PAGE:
March 28, 2007

The woeful state of health care

Posted in Customer Lack of Service at 12:42 pm by loolar

So my new job as a teacher for the LA Unified School District gives me wonderful benefits – supposedly.  We’re with Blue Cross now, and when I was buying my own health care, I was also with Blue Cross, and they’re pretty decent.  Of course, then I was with a PPO, and now I’m with an HMO.  And therein lies the dilemma.

My doctor of six years, Joe Pachorek of Pasadena, will no longer see me because of the switch.  They’re “full up” of HMO customers, you see.  So, have a nice day, you’re someone else’s problem now.  His office manager basically shrugged and didn’t even offer me a good luck.  Six year relationship?  Whatever – you’re just unwanted paperwork.

This is the state of our semi-socialized medicine system.  Broken.  When human relationships mean nothing, and the quality of your care is based on which club you join.  Many people stay with deplorable jobs for the sole reason of staying with existing health care, due to a pre-existing condition or a doctor who actually understands their needs.  What kind of solution is this?

I predict a not-too-distant future where doctors will actually be eliminated from the equation.  In true HMO bureaucratic style, you will call an automated line, and you’ll be overnighted a pill.  “For allergies, press one now.  For chronic pain, press two now.  If you are in danger of bleeding out and dying, please stand by; an operator will be with you shortly.  We are experiencing high call volumes.  Your estimated wait time is three hours.  Please call back another time.  Thank you for choosing Don’tCare.”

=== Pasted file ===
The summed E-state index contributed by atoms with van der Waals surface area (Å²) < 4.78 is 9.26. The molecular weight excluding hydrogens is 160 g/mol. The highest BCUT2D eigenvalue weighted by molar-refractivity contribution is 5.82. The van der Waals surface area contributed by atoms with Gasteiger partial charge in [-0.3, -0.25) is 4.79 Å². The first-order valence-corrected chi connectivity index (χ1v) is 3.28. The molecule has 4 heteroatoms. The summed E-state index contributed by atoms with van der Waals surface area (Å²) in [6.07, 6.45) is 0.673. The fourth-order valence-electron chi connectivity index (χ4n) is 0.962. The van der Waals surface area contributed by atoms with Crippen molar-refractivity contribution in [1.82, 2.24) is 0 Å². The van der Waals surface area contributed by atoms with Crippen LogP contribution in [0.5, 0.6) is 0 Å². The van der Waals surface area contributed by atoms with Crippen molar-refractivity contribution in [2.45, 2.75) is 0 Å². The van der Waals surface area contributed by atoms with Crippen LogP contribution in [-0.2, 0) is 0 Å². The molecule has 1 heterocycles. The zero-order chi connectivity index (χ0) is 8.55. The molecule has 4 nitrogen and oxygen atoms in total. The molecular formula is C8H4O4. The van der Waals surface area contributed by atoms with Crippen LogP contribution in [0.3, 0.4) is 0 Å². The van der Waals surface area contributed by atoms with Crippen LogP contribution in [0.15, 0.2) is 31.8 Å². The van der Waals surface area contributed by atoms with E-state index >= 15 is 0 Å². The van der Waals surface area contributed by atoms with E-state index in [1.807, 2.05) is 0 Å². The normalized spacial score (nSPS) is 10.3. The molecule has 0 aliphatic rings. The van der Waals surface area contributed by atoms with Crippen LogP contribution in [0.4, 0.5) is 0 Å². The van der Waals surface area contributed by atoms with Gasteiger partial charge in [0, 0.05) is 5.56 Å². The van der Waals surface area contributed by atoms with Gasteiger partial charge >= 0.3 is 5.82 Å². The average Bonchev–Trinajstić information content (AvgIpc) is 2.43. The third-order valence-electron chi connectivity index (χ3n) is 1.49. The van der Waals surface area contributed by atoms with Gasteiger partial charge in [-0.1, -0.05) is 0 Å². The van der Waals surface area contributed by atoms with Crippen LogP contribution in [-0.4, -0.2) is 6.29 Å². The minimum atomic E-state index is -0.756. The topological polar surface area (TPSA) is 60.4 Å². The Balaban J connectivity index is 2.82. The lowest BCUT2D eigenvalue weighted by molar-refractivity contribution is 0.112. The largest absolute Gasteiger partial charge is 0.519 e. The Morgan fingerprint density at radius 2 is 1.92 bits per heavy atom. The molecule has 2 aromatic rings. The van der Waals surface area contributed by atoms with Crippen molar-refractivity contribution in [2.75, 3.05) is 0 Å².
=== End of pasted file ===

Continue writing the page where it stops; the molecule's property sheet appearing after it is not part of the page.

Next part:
Seriously, why have a doctor at all?  People don’t matter anymore in the medical profession.  Just overnight my pill and move on to customer #438612.

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1 Comment »

  1. Wordman said,

    “I predict a not-too-distant future where doctors will actually be eliminated from the equation.” No need. It’s already here. Doctors are victims of the same “stay with deplorable jobs for the sole reason of staying with existing health care” because it costs them to much to switch malpractice insurers (which, of course, is required if you move states). Insurance premiums have essentially turned doctors into indentured servants of insurance companies.


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